On energy trade, the new administration’s campaign position has been very pro energy development, and by extension, pro energy trade. Trump wants better trading terms, reflecting his world view that the nation is saddled with too many poor trade deals. The incoming administration has signaled that it would repeal or renegotiate NAFTA, and approve the Keystone Pipeline project with different commercial considerations. Republican control of FERC (who recently blocked an LNG application), could result in more US LNG projects getting to market.

In other announcements, however, the President-elect has declared some nations as unfair traders and threatens retaliatory actions (China is accused of being a currency manipulator to keep US manufacturing uncompetitive). He has accused some Middle Eastern nations (Saudi Arabia in particular) of artificially inflating oil prices, while the US government has from time to time entertained accusations that OPEC dumps oil. It’s unclear how the new administration might view oil and gas imports from Canada which routinely trade at a considerable discount to US domestic prices (and are therefore also susceptible to dumping claims).

 

During the election, the President-elect proposed creation of an America desk in the Department of Commerce whose role would be to protect the interests of American workers and companies in the US. This proposal is aimed at providing a mechanism for US industry to challenge imports on fairness principles. It’s not clear that this measure would be aimed at the oil and gas industry in the first instance, but would still provide a threat to cross border trade.

In the main, domestic energy development and trade in energy projects are good for jobs and the economy, and reduce US dependence on foreign suppliers. They help sustain the Republican narrative that the US can step back from its financially draining role in funding wars that ostensibly are about oil market security it no longer needs.

 

Trump’s timing

 

There are several thousand Republican appointees in a dozen key agencies that will be instrumental in effecting the Trump agenda. These include leaders at the Department of State (for cross border energy trade), Bureau of Land Management (for land access, particularly federal lands currently off limits for exploration and production), Department of the Interior (for resource development), the EPA (for regulations of emissions, water use, ozone), FERC (for infrastructure approvals), the Department of Energy (for investment planning), the Supreme Court (for adjudicating in a conservative fashion).

 

The incoming administration has only a short period of time to get its transition team and plans in place, and to start assigning key leaders and administrators to the 4000+ appointed positions across government. It is through these many appointed positions, and the dozens of small unreported and routine decisions they execute, that the Republican agenda will be carried out. Meanwhile, the outgoing administration may be unwilling to make routine decisions. This will slow down approvals, permitting and hearings, at least for the next few months.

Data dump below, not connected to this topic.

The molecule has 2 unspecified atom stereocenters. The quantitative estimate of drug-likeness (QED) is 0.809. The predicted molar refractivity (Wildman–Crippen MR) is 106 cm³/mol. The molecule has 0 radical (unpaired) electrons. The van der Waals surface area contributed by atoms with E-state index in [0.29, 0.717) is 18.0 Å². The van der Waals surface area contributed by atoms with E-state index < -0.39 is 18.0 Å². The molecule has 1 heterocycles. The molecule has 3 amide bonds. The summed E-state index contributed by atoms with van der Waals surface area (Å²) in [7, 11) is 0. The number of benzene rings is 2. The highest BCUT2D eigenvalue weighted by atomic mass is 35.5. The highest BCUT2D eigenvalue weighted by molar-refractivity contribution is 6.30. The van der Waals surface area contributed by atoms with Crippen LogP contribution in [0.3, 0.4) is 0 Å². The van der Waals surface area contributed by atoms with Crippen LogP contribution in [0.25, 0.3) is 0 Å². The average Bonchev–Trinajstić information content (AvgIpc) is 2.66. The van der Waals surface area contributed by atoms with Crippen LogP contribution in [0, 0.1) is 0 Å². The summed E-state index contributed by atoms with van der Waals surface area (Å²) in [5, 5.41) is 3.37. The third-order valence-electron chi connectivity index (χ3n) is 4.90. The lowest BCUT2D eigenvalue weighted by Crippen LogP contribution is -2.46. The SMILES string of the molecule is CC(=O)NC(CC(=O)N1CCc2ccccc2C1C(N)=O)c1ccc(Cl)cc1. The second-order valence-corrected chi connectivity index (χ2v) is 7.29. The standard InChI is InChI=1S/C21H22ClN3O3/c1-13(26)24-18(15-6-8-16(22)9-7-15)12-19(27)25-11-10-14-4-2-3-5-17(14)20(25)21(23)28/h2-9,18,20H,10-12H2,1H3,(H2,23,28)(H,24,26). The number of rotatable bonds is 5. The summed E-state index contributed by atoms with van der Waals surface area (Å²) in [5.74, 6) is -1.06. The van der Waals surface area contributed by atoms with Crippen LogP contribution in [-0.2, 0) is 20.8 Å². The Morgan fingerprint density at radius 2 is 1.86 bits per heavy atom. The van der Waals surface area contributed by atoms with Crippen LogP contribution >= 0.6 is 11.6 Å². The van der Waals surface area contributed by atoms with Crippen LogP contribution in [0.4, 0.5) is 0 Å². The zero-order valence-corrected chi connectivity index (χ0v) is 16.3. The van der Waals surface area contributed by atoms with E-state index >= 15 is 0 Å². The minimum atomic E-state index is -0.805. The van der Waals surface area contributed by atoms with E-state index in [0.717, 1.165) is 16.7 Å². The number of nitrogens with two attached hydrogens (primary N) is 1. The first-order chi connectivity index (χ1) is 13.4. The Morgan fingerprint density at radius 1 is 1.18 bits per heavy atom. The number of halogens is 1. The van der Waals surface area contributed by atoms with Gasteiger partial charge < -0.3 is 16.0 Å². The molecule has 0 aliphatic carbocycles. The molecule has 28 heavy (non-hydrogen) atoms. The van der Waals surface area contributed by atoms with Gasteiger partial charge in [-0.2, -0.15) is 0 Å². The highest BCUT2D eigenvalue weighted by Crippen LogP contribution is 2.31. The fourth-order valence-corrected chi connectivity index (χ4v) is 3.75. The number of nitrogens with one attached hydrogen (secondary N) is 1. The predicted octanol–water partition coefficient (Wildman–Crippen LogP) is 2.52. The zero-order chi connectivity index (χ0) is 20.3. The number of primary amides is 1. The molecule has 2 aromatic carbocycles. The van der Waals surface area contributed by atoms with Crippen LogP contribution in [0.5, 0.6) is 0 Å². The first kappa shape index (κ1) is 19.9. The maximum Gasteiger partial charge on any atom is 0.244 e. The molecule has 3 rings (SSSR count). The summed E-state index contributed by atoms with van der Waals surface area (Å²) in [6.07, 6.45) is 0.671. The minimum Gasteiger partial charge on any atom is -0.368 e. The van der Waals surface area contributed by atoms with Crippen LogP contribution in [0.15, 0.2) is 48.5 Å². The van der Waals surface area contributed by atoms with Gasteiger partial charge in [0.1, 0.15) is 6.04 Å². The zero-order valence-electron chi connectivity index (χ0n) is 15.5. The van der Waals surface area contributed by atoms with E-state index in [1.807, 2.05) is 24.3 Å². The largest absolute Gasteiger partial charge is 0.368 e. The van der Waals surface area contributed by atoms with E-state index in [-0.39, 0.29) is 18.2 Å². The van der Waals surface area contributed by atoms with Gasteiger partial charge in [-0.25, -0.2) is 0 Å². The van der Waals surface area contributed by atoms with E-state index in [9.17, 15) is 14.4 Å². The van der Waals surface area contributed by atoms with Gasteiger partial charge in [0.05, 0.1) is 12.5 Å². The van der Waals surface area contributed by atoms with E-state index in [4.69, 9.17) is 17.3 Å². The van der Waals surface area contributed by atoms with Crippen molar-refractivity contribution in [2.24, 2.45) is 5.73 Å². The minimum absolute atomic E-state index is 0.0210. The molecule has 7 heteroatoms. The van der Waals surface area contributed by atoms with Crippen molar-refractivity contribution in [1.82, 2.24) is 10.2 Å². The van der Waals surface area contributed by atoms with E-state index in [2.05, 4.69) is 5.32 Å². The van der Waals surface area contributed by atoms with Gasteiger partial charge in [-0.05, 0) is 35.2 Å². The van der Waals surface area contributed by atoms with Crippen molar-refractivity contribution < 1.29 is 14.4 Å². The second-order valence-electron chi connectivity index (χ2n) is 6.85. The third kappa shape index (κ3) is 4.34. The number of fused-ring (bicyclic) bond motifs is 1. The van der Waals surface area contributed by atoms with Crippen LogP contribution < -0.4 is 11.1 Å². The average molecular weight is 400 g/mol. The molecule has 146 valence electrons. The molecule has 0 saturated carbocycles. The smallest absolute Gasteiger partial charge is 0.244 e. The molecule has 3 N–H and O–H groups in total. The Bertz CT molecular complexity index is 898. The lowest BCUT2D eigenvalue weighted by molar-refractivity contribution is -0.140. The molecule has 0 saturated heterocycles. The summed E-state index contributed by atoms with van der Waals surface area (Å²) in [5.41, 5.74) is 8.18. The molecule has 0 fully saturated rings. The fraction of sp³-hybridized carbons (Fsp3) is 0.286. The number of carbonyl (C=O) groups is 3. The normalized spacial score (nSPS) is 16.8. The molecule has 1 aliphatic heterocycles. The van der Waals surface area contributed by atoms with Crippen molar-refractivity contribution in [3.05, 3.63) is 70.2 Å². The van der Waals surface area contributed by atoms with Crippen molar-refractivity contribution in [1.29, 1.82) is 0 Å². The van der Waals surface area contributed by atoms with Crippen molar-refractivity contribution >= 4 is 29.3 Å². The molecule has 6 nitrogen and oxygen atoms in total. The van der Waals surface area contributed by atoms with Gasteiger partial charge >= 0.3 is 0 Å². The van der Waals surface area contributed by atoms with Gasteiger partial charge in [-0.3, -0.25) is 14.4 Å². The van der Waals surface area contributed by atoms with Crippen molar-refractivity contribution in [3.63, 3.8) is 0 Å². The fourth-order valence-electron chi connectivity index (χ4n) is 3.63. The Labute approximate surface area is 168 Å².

Outlook for Canada

 

What does all this mean for Canada’s oil and gas sector, its producers and key suppliers?

 

First, oil sands are likely to benefit. Many of the operators are US oil companies who will want to see open crude markets and will press the Administration on this point. A Republican desire to reduce dependence on imported crude oil could signal more domestic production (a tall order – 7m barrels a day) or a reliance on stable continental and friendly sources (oil sands).

 

Second, transport services, and in particular the cross border pipelines, will face a more receptive pro-business federal administration (state level governments may still oppose pipeline developments under pressure from lobby groups). Additional market access will support further oil sands growth, and Canada’s conventional supplies, but new pipeline projects may be a few years away from construction, and current pricing may make additional pipelines uneconomic.

 

Third, there’s some upside in the US midstream, perhaps for Canadian investments. The pro development, pro infrastructure stance of the new administration could put in place federal policies that promote development (tax rules). This may create continental opportunities for growth and expansion that may outpace the Canadian opportunity set.

 

Fourth, Canadian LNG investments, particularly those that compete directly with US projects for capital in the same portfolio, will likely face an uphill battle to get to sanction.

 

Fifth, Canadian services are likely to benefit if the administration follows through to enable more exploration and development, although current prices may make new greenfield developments less likely. New trade rules may make it imperative to have a permanent presence in the US.

 

Finally, the renewable sector may see policy and tax changes that make existing investments less economic and new investments harder to sanction. Canadian renewable operators with US-centric growth plans face new uncertainty and risks.

 

Now What?

 

I’d play a wait and see game. Until the Republican appointees are in place it’s hard to get a clear read on the future. Meanwhile, these are my views only. Treat them as you would anything you read on the internet.